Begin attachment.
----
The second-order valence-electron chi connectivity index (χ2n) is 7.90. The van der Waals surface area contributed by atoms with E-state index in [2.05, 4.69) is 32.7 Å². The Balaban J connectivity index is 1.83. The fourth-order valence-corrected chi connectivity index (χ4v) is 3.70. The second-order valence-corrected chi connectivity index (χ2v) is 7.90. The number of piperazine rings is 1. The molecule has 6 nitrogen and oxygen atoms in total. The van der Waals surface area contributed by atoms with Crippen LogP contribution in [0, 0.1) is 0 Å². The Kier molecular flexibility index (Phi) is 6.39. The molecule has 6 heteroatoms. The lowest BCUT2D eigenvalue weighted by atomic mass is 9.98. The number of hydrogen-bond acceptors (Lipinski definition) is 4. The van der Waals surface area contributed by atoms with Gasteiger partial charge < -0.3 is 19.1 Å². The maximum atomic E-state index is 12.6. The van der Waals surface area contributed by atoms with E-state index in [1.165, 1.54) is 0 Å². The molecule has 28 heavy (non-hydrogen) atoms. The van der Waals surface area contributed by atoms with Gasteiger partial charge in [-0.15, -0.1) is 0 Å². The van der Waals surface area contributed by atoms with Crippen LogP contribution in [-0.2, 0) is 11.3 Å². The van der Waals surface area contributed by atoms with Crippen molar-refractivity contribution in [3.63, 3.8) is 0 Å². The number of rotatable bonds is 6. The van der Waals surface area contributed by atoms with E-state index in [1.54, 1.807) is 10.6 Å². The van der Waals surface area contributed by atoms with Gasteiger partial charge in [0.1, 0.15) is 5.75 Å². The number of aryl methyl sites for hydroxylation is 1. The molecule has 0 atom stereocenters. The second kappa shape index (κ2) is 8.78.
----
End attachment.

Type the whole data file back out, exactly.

The second-order valence-electron chi connectivity index (χ2n) is 7.90. The van der Waals surface area contributed by atoms with E-state index in [2.05, 4.69) is 32.7 Å². The Balaban J connectivity index is 1.83. The fourth-order valence-corrected chi connectivity index (χ4v) is 3.70. The second-order valence-corrected chi connectivity index (χ2v) is 7.90. The number of piperazine rings is 1. The molecule has 6 nitrogen and oxygen atoms in total. The van der Waals surface area contributed by atoms with Crippen LogP contribution in [0, 0.1) is 0 Å². The Kier molecular flexibility index (Phi) is 6.39. The molecule has 6 heteroatoms. The lowest BCUT2D eigenvalue weighted by atomic mass is 9.98. The number of hydrogen-bond acceptors (Lipinski definition) is 4. The van der Waals surface area contributed by atoms with Gasteiger partial charge < -0.3 is 19.1 Å². The maximum atomic E-state index is 12.6. The van der Waals surface area contributed by atoms with E-state index in [1.165, 1.54) is 0 Å². The molecule has 28 heavy (non-hydrogen) atoms. The van der Waals surface area contributed by atoms with Gasteiger partial charge in [-0.15, -0.1) is 0 Å². The van der Waals surface area contributed by atoms with Crippen LogP contribution in [-0.2, 0) is 11.3 Å². The van der Waals surface area contributed by atoms with Crippen molar-refractivity contribution in [3.63, 3.8) is 0 Å². The number of rotatable bonds is 6. The van der Waals surface area contributed by atoms with E-state index in [1.54, 1.807) is 10.6 Å². The van der Waals surface area contributed by atoms with Gasteiger partial charge in [0.1, 0.15) is 5.75 Å². The number of aryl methyl sites for hydroxylation is 1. The molecule has 0 atom stereocenters. The second kappa shape index (κ2) is 8.78.